As the climate talks in Paris continue, Uruguay just took a huge step forward in slashing its carbon footprint. The country was pleased to report that 95 percent of its electricity now comes from renewable energy.
It took Uruguay 10 years to accomplish this feat of engineering, but it stands as a beacon of hope for other, smaller countries that may soon have to make the transition. So, how did a country of 3.4 million make this happen without the help of government subsidies?
It started when Uruguay's politicians decided the issue of clean energy was a multipartisan problem that needed to be solved. They began by making a longterm commitment to change back in 2008 in the form of an energy policy plan, which set guidelines “to be followed to develop the energy sector from 2005-2030.” The country surpassed its goals, which resulted in a country that used to rely on electricity imports from Argentina, now, exports to them. Uruguay has sold a third of it's power to Argentina, according to the country's head of climate change policy, Ramón Méndez, in an interview with The Guardian.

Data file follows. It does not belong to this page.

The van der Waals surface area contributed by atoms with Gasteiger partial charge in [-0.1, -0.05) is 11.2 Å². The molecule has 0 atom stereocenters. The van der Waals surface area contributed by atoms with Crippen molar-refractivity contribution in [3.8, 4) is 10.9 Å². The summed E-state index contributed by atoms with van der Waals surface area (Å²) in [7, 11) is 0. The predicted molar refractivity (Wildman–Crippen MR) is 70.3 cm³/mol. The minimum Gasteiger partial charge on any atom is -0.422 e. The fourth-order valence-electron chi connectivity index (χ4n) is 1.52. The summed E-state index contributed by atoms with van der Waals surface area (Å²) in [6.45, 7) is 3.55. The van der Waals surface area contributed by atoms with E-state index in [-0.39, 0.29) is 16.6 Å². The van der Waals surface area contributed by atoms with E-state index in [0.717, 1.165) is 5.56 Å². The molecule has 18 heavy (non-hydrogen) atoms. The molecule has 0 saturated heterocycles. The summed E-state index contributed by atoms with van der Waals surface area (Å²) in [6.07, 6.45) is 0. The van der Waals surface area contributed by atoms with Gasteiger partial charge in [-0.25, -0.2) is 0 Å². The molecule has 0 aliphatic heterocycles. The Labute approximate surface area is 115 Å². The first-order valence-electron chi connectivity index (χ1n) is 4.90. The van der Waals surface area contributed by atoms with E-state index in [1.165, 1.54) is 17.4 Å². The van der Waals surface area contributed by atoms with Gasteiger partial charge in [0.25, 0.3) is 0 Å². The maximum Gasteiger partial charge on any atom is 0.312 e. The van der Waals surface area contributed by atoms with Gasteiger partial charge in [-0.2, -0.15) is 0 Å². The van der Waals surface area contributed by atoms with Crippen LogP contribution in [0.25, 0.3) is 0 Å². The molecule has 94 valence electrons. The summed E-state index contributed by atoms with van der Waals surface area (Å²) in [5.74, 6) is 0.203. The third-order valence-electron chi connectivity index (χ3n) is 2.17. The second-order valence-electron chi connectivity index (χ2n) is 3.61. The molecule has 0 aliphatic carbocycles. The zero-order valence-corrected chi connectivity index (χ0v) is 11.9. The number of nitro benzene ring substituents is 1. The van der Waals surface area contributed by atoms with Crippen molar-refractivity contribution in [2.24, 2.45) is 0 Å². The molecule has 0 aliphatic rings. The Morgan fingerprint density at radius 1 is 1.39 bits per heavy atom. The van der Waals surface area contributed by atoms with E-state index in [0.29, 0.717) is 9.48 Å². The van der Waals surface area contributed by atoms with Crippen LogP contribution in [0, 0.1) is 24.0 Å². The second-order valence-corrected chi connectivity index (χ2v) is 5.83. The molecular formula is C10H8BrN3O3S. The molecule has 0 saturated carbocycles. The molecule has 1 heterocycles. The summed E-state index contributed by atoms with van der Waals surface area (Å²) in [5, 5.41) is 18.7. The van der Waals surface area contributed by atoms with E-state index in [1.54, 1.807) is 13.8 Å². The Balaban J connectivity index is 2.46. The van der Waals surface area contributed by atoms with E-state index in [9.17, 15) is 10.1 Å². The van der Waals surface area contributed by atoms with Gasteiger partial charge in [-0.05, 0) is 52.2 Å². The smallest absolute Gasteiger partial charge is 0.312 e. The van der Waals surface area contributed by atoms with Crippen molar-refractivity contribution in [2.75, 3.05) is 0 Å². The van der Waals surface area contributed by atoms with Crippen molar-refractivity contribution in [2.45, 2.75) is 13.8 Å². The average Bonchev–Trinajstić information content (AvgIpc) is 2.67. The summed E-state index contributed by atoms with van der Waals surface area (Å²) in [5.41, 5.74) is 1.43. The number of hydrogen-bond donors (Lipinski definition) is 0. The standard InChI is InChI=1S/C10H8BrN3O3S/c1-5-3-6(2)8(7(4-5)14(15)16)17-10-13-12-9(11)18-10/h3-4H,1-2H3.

The endorsement across Uruguay's political parties helped build a strong foundation for this policy, but it would be the relationships built between public and private sectors that created the infrastructure to get the country on renewable energy.
“What we’ve learned is that renewables is just a financial business,” Méndez said to The Guardian. “The construction and maintenance costs are low, so as long as you give investors a secure environment, it is a very attractive.”
Ahead of the Paris talks, Morocco had also made investment plans to build several solar mega-plants (in addition to hydro and wind plants) that would supply half of the country's electricity by 2020. Soon Morocco will be reaping the rewards of its investment into a better energy infrastructure.
Natalie has been writing professionally for about 6 years. After graduating from Ithaca College with a degree in Feature Writing, she snagged a job at PCMag.com where she had the opportunity to review all the latest consumer gadgets. Since then she has become a writer for hire, freelancing for various websites. In her spare time, you may find her riding her motorcycle, reading YA novels, hiking, or playing video games. Follow her on Twitter: @nat_schumaker
Photo Credit: NICOLAS GARCIA / Stringer